Hospitals accredited by the Society of Chest Pain Centers (SCPC) have been shown to perform better in the heart attack core measures established by Centers for Medicare and Medicaid Services (CMS) as compared to non-accredited hospitals, according to a national study led by an Emory University researcher.
The findings, by Michael Ross, MD, associate professor and medical director for observation medicine in the Emory University School of Medicine, are reported in the July issue of The American Journal of Cardiology.
The SCPC was established in 1998, and involves a collaboration of physicians, nurses and health care experts from cardiology, emergency medicine, nuclear medicine and clinical pathology. Through reviews of published research and expert consensus, the society developed criteria for the accreditation of chest pain centers.
"The objective of this study was to determine if adherence to CMS core measures for AMI is higher at accredited ACPC hospitals vs. non-accredited," says Ross. "To achieve accreditation, an institution must submit documentation and participate in a site visit conducted by SCPC reviewers. The number of centers that applied for and received accreditation increased dramatically from June 2003 when the first hospital chest pain center was accredited. Now 364 accredited chest pain centers are being accredited as of January 2008. "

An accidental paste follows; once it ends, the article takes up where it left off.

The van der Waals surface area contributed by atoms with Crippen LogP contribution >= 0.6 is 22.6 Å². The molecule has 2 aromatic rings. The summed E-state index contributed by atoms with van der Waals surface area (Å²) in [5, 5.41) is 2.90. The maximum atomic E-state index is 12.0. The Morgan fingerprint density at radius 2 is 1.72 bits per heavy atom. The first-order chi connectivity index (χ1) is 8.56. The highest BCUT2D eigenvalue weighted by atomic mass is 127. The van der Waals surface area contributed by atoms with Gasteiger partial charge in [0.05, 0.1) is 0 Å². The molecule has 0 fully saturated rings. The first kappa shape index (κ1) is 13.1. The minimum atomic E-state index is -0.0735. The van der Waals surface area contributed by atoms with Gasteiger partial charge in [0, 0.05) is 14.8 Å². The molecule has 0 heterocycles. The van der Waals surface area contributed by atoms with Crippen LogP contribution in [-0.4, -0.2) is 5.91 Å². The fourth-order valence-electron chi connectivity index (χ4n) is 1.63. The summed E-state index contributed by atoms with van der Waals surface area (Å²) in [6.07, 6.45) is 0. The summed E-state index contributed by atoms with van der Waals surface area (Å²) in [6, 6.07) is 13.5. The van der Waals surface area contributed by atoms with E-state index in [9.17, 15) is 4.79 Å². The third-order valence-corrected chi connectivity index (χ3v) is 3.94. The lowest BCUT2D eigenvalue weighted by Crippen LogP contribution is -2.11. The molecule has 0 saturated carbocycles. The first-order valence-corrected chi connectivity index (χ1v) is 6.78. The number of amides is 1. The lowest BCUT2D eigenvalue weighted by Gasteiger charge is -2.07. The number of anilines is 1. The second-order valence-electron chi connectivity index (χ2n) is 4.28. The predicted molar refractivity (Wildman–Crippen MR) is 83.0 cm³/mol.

Ross continues, "Although the number of accredited hospitals has steadily risen during the past five years, no studies until now have actually compared clinical outcomes or compliance with core measures for the management of AMIs in patients served by hospitals with accredited or non-accredited centers."
CMS has established core measures for AMI for all hospitals that bill for the care of Medicare patients. These measures are considered to represent best practices for the care of patients with AMIs, and their reporting is required.
If all hospitals performed CMS core measures at levels reported by those with accredited chest pain centers, more heart attack patients would be treated with aspirin and beta blockers at both arrival and discharge from the hospital. Increased adherence to the core measures might also lead to more heart attack patients receiving emergency angioplasty within 120 minutes – the so-called "door to balloon" benchmark used at the time of reporting.
Source: Emory University
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